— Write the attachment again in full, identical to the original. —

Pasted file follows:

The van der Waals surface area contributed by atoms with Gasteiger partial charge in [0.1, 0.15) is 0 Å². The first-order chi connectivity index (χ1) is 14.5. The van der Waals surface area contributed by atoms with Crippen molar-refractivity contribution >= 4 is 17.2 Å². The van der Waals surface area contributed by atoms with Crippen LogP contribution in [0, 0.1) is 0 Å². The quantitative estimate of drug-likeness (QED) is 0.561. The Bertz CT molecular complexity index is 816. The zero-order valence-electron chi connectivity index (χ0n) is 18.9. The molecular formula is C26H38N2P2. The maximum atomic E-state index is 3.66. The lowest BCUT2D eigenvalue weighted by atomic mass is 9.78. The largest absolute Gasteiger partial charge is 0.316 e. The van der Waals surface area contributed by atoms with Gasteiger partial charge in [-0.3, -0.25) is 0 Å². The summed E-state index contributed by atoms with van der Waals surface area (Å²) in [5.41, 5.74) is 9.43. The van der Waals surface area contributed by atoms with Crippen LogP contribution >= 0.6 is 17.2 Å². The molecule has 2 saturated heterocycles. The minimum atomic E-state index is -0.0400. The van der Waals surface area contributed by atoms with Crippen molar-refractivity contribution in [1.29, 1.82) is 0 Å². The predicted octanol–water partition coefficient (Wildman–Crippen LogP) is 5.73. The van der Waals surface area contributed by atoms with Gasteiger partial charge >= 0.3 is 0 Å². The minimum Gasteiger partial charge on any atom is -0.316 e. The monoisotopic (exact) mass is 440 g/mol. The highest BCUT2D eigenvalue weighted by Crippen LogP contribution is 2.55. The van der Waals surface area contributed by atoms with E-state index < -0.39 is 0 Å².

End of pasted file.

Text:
The van der Waals surface area contributed by atoms with Gasteiger partial charge in [0.1, 0.15) is 0 Å². The first-order chi connectivity index (χ1) is 14.5. The van der Waals surface area contributed by atoms with Crippen molar-refractivity contribution >= 4 is 17.2 Å². The van der Waals surface area contributed by atoms with Crippen LogP contribution in [0, 0.1) is 0 Å². The quantitative estimate of drug-likeness (QED) is 0.561. The Bertz CT molecular complexity index is 816. The zero-order valence-electron chi connectivity index (χ0n) is 18.9. The molecular formula is C26H38N2P2. The maximum atomic E-state index is 3.66. The lowest BCUT2D eigenvalue weighted by atomic mass is 9.78. The largest absolute Gasteiger partial charge is 0.316 e. The van der Waals surface area contributed by atoms with Gasteiger partial charge in [-0.3, -0.25) is 0 Å². The summed E-state index contributed by atoms with van der Waals surface area (Å²) in [5.41, 5.74) is 9.43. The van der Waals surface area contributed by atoms with Crippen LogP contribution >= 0.6 is 17.2 Å². The molecule has 2 saturated heterocycles. The minimum atomic E-state index is -0.0400. The van der Waals surface area contributed by atoms with Crippen molar-refractivity contribution in [1.29, 1.82) is 0 Å². The predicted octanol–water partition coefficient (Wildman–Crippen LogP) is 5.73. The van der Waals surface area contributed by atoms with Gasteiger partial charge >= 0.3 is 0 Å². The minimum Gasteiger partial charge on any atom is -0.316 e. The monoisotopic (exact) mass is 440 g/mol. The highest BCUT2D eigenvalue weighted by Crippen LogP contribution is 2.55. The van der Waals surface area contributed by atoms with E-state index < -0.39 is 0 Å².